Browsing Applied Social Studies - Book chapters by Author "Burgess, Thomas Paul"
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- ItemThe state we're in: imagining a new republic; the challenge to Irish nationalism(Palgrave Macmillan, 2018-06-21) Burgess, Thomas PaulBurgess seeks to offer something of an invitation to both nationalists (and unionists) to ‘reimagine’ and ‘own’ the changing political landscape rather than have events dictate to them. He posits the view that Irish nationalists—north and south—must be prepared to re-examine (and perhaps compromise) treasured shibboleths established from the formation of the Irish state and before. In doing so, he argues, Ireland can move forward with the imagination and courage of a state no longer mired in the politically infantile legacies of the twentieth century: Revolution and rebellion, church-state controls and post-colonial inferiority complexes.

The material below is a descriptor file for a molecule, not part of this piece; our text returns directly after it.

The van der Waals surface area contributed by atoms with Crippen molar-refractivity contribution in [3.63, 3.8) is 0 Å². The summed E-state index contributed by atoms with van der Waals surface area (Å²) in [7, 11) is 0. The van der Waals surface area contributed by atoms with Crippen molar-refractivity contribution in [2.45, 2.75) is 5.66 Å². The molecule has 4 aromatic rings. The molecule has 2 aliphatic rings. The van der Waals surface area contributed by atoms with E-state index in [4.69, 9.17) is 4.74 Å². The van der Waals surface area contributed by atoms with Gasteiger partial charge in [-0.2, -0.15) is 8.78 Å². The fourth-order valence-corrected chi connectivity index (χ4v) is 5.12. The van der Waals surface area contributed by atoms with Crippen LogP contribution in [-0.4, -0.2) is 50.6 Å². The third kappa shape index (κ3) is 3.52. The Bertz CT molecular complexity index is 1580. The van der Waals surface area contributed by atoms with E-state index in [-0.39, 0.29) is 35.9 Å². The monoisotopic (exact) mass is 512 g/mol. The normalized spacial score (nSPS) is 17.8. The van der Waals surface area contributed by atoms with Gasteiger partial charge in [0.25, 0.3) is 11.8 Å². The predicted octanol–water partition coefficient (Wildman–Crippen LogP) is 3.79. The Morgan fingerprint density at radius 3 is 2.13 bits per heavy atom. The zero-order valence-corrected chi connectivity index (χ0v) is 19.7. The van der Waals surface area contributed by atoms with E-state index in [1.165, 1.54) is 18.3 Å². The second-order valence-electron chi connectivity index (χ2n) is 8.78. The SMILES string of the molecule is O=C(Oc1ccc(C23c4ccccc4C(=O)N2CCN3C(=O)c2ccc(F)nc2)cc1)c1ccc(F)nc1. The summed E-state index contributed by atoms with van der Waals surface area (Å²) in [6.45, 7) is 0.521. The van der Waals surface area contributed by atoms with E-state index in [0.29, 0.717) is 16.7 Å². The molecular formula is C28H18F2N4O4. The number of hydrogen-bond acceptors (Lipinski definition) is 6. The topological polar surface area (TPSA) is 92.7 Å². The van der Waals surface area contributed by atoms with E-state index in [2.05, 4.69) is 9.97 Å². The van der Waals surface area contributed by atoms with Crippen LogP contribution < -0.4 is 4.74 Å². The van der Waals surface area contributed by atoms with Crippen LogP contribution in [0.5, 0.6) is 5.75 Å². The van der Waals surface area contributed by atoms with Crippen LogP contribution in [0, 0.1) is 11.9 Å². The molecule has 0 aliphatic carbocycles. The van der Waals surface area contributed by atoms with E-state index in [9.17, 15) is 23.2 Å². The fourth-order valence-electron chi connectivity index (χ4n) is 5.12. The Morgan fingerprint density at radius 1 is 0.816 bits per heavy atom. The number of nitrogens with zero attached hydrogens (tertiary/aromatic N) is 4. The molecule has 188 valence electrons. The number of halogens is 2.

- ItemThis sporting life: anything to declare? Community allegiance, sports and the national question(Palgrave Macmillan UK, 2015) Burgess, Thomas PaulIn 2012, a young, mild-mannered, lower-middle-class, Controlled Grammar School-educated County Down man (Roman Catholic by religion for those interested in such matters), inadvertently reminded us of the depth of significance that the two jurisdictions on the island of Ireland still place on stated sporting allegiance and all that this might imply. In a wide-ranging interview with Sportsmail, the then 23-year-old, whose Northern Irish roots made him eligible for both British and Irish representation — had spoken candidly about this dilemma: ‘Maybe it was the way I was brought up, I don’t know, but I have always felt more of a connection with the UK than with Ireland. And so I have to weigh that up against the fact that I’ve always played for Ireland and so it is tough. Whatever I do, I know my decision is going to upset some people but I just hope the vast majority will understand.’ Whether his aspiration was realised is a matter for conjecture. However, for a significant number of opinion formers in the media and on social networking sites, they most assuredly did not understand